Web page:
- Congruence of skills and abilities. What skills and abilities do you have as an individual? What skills and abilities does the organization need? Note the requirement to present accurate images on both sides. Individual must know what he or she can do and not over- or undersell self. Likewise for the organization
- Congruence of needs and values: What needs are you trying to satisfy in the work setting? Can the organizations you are reviewing satisfy those needs?
- Outcome of the choice stage: expectations and an image of what it will be like to work for that organization. Anticipatory socialization is trying to convey realism and develop congruence between the person and the organization
- Some examples of organizational practices in the choice stage
- Recruitment advertising
- Recruitment interviews; role of the company recruiter
- Screening and selection assessment centers; testing and selection
- Realistic job previews (RJPs). Try to build a realistic image of organization life
- Entry/encounter (“breaking in”)
- Comparison of expectations to reality
- Readiness to be socialized
- Degree of motivation to join the organization
- Motivation of an individual to stay with the organization; inducements to cause an individual to stay
- Role episodes are a highly important part of this stage
- Issues not independent of each other
- Role clarification. Role in immediate workgroup. Includes both the organization and informal group definition of role requirements. Seeking role clarification within both the organization and the informal group
- Learning new tasks. Learning duties, tasks, responsibilities. Evaluation of progress in meeting the demands of the job and the organization
- Learning about the workgroup. Interpersonal relations with group members. Learning group norms
- Learning to manage various role conflicts
- Multiple sources of organizational socialization
- Organization. Formal rules, policies, procedures; both written and unwritten
- Immediate supervisor; performance feedback
- Immediate workgroup
- The job itself: level of job challenge
- Examples of some organization practices in the entry/encounter stage
- Training programs
- Indoctrination programs
- Debasement or upending experiences
- Change: metamorphosis (“settling in”)
- Change to new self-image
- Knows the requirements of the job
- Has successfully adjusted to socialization demands from many sources
- Possible socialization outcomes
- Rebellion, custodial, innovation
- Content innovation versus role innovation
- The stages repeat throughout careers. Degree of socialization may be less as a person encounters each career change. Issue: expectations of the new role will be based partly on what the person has already experienced. Way the person behaves in the new situation will be based partly on how she behaved in the old situation.
Individual Differences and Socialization
- Skills and abilities
- Self-efficacy beliefs
- Selective perception
- Attribution processes
International Aspects of Organizational Socialization
- International role transitions and socialization. Features common to both expatriate and repatriate role transitions
- Moving to and from roles. Referred to as expatriate and repatriate adjustment. Experience the stages of socialization as in domestic job changes but with some special issues associated with each stage
- Both forms of adjustment carry elements of culture shock. Expatriate adjustment is clearly a move from one's home country to a foreign country. Repatriate adjustment follows the return to the person's home country. If the foreign assignment was for the typical three to four years, the home country could have changed in ways unknown to the expatriate. The return presents the person with a culture shock experience, making the adjustment almost as difficult as expatriate adjustment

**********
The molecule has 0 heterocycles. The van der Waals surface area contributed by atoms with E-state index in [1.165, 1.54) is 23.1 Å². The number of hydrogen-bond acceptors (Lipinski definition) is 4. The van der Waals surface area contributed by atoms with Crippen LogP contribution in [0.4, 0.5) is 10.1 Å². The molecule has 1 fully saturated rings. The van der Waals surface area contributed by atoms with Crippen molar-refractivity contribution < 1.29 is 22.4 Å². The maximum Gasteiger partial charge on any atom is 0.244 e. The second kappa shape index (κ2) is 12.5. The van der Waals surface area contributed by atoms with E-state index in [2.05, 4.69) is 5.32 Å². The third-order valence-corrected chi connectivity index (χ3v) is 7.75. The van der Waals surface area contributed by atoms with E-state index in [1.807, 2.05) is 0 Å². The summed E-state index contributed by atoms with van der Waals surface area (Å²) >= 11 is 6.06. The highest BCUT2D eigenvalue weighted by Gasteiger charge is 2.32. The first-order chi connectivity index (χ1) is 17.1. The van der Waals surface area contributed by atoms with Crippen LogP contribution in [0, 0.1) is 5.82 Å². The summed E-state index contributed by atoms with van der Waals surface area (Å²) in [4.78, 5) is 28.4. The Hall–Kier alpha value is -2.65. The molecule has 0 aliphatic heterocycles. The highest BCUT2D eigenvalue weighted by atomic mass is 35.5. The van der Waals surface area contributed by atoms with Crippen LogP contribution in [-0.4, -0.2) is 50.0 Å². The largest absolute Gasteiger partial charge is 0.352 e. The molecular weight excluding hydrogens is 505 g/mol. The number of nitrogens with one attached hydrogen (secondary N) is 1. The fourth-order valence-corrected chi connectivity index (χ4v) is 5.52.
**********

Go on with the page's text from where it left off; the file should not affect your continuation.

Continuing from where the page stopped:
- Dimensions of cross-cultural adjustment
- Adjustment to the job and work environment
- Adjustment to interacting with local nationals
- Adjustment to the culture of the country
- Training, as part of the organization's formal socialization process, can help smooth the transitions
- Issues in expatriate adjustment
- High interest in successful expatriate adjustment because of high incidence of failures
- Some special difficulties in expatriate adjustment
- Difficulty crossing the inclusionary boundary in the foreign assignment
- More dramatic changes, contrasts, and surprises
- Need more preparation for international assignments so that the transitions will be less disruptive
- Selection of expatriates. Typically selected based on successful performance in domestic roles. Success in Des Moines, Iowa does not guarantee success in New Delhi. Now recommended that criteria other than successful domestic performance be used. Those criteria include past experience in a foreign assignment, an openness to differences among people, and a willingness to learn about another culture. The same aspects of a spouse and other family members also should be considered in the selection decision
- Socialization of expatriates. Formal training of those who will go to foreign operations. Although the research evidence shows cross-cultural training is effective in smoothing the transition, only about 30 percent of expatriates get such training before departing from their home country. The training that is offered is not comprehensive. Usually an orientation to the culture of the foreign assignment and the physical environment. Spouses are often not included in such training, although it is becoming clear that their adaptation plays a key role in successful expatriate adjustment
- Culture-toughness dimension. Some countries are harder to adjust to than others. Distance of foreign culture from the home culture. Some research says India, Pakistan, and Liberia, for example, are especially tough for U.S. employees. Women also face special issues in cultures with male-dominated norms and values
- Career development programs and policies by organizations as ways of smoothing the transitions. Career value of the international assignment
- Issues in repatriate adjustment
- Repatriates who have been gone for several years will not necessarily have an accurate image of their home culture. During the anticipatory stage before leaving their foreign assignment, the repatriate can develop inaccurate expectations of life back home. Can maintain accurate expectations if the expatriate has had home leave or required visits to the home office